Brandy Alexander

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Brandy Alexander
Brandy alexander.jpg
Type Cocktail
Primary alcohol by volume
Served Straight up; without ice
Standard garnish

Grated nutmeg

Standard drinkware
Cocktail Glass (Martini).svg
Cocktail glass
Commonly used ingredients
Preparation Shake and strain into a chilled cocktail glass. Sprinkle with fresh ground nutmeg.

A brandy Alexander is a brandy-based cocktail consisting of cognac and crème de cacao that became popular during the early 20th century.[1] It is a variation of an earlier, gin-based cocktail called simply an Alexander.

There are many rumors about its origins. Some sources say it was created at the time of the London wedding of Princess Mary and Viscount Lascelles in 1922.[2] Drama critic and Algonquin Round Table member Alexander Woollcott claimed that it was named after him. Other sources say it was named after the Russian tsar Alexander II.[3]

According to historian Barry Popik, Troy Alexander, a bartender at Rector's, a New York City restaurant, created the drink in order to serve a white drink at a dinner celebrating Phoebe Snow, a character in a popular advertising campaign in the early 20th century.[4]

In popular culture[edit]

The brandy Alexander is reported as John Lennon's favorite drink.[5]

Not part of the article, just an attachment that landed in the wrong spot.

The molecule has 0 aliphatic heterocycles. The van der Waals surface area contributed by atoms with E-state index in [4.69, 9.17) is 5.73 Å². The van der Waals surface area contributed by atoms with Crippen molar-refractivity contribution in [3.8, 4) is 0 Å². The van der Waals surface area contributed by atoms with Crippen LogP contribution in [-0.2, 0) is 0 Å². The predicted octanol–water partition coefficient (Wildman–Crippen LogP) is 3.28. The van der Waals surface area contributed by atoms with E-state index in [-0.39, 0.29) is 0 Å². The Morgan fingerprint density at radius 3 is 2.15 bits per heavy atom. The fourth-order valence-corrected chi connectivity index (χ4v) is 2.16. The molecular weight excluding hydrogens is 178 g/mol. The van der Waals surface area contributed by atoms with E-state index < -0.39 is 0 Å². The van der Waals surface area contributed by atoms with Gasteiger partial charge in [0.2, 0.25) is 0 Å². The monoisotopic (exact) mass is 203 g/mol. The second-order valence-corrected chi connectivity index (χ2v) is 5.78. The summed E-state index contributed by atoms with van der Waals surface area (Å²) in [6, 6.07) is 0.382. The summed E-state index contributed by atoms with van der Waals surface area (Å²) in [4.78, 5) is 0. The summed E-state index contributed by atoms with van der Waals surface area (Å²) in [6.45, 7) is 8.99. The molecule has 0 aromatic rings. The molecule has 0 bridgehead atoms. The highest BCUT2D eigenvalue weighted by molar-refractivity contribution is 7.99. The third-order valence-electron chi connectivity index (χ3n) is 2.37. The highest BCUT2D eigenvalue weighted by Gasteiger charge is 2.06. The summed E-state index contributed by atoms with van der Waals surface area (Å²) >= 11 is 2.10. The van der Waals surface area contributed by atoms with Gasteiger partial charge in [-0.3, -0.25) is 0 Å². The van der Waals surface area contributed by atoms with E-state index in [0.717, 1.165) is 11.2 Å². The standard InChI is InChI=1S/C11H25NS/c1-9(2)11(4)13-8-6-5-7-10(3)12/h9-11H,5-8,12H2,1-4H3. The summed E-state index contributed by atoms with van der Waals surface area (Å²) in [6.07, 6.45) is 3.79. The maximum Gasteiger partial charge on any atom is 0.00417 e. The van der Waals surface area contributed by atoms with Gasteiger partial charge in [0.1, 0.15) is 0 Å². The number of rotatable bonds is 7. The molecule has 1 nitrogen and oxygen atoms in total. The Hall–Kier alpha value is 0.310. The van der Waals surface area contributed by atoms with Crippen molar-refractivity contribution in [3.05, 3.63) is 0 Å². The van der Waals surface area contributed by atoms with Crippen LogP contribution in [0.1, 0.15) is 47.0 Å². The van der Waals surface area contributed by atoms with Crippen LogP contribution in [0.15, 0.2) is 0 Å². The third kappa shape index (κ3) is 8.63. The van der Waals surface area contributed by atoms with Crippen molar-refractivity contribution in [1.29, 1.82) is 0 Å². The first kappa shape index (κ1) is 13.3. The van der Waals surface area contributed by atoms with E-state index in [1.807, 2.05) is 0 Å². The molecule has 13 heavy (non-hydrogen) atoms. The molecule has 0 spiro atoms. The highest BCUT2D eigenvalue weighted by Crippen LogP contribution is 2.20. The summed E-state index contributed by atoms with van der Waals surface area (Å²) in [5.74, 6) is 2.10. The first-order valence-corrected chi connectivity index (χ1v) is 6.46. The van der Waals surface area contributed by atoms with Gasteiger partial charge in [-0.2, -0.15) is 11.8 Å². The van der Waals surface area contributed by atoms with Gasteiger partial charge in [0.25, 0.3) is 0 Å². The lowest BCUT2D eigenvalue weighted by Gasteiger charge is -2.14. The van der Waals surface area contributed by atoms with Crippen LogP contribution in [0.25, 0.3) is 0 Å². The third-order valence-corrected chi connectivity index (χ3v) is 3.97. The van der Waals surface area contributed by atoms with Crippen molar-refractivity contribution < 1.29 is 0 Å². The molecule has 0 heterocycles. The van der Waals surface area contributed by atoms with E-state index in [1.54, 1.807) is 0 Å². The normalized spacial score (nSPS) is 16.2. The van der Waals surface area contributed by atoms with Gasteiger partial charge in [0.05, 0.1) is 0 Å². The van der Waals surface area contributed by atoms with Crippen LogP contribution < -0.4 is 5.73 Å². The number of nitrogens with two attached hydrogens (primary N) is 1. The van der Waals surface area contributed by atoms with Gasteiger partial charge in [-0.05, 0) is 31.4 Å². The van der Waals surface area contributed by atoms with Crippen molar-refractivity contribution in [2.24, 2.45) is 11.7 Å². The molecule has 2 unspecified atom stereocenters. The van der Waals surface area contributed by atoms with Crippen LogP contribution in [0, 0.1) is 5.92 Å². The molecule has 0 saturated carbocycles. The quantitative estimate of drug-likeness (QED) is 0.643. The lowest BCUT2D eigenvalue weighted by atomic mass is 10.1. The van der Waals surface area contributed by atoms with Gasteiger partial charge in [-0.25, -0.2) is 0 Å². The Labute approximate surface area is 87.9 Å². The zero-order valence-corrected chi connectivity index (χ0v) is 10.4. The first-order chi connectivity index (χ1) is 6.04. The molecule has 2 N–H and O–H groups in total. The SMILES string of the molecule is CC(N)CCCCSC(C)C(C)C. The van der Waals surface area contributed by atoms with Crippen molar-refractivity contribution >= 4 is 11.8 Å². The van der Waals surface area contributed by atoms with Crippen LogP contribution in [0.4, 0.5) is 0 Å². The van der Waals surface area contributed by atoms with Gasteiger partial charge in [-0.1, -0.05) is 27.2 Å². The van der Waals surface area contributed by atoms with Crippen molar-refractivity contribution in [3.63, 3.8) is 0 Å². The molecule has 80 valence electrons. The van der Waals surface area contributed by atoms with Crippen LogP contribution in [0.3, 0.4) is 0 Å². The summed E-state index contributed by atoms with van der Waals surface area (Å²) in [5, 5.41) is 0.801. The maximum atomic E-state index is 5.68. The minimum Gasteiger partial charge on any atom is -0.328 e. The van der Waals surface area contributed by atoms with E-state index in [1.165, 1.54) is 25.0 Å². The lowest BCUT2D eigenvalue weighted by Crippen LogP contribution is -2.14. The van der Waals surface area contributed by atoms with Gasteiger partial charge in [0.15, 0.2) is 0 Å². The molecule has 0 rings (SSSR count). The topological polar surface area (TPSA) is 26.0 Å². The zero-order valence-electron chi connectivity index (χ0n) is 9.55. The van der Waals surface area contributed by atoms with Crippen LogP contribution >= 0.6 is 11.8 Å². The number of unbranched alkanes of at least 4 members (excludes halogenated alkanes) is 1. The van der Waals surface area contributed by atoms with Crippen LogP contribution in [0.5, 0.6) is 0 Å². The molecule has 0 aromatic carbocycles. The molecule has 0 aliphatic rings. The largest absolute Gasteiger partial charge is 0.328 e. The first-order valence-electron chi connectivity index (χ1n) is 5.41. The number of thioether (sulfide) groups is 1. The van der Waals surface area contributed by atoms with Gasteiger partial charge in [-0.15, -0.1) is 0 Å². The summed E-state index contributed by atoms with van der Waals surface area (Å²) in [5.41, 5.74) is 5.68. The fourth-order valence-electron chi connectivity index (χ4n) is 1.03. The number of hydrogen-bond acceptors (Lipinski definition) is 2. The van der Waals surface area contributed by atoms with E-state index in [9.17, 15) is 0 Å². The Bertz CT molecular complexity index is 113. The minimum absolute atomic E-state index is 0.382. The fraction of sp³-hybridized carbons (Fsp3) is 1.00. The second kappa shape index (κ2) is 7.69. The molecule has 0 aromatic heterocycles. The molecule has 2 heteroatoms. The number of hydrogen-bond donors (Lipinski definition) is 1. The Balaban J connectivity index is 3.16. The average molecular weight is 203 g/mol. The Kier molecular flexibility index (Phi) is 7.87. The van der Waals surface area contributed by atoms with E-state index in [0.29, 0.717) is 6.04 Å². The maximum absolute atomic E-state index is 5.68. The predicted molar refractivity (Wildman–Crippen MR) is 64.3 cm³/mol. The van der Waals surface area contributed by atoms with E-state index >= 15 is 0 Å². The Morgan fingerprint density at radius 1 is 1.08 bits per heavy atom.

In film[edit]

In the movie Days of Wine and Roses, alcoholic Joe Clay (Jack Lemmon) takes Kirsten Arnesen (Lee Remick) out on a date. When she explains that she dislikes liquor but likes chocolate, he orders her a brandy Alexander.

In No More Orchids, Carole Lombard drinks them.

In the James Gray movie Two Lovers, Michelle (Gwyneth Paltrow) tells Leonard (Joaquin Phoenix) she drinks brandy Alexanders with her boyfriend Ronald, a rich lawyer. Leonard orders one at a restaurant to impress her, but ruins the effect by mistaking the stirrer for a straw.

In the 1981 film Tattoo, Bruce Dern takes Maude Adams out for dinner and orders a brandy Alexander. When she comments that he does not look the brandy Alexander type, he replies, "I like the reminds me of the ocean."

In the 2000 comedy, Bedazzled, Elliot Richards, played by Brendan Fraser, brings home a female admirer where they are met by his gay lover. Elliot attempts to prove he is not gay, which prompts his lover to say, "You’ve been drinking again, haven’t you? This is just like the night you had all those brandy Alexanders and ran up and down Fire Island with your cute little Speedos singing Evergreen."

In music[edit]

Singer/songwriter Ron Sexsmith and singer/songwriter Feist wrote a song that compares a troublesome lover to the drink. The song appeared on Feist's 2007 album The Reminder as well as Sexsmith's 2008 album Exit Strategy of the Soul.

The drink is mentioned in the song "Fraternity Blues" by American singer-songwriter Townes Van Zandt.

The song "Brandy Alexander" by American indie-rock band The Walkmen draws its name from the drink.

The song "Brandy Alexander" by Feist draws its name from the drink.

In print[edit]

The character Brandy Alexander in the novel Invisible Monsters by Chuck Palahniuk is named after the drink.[6]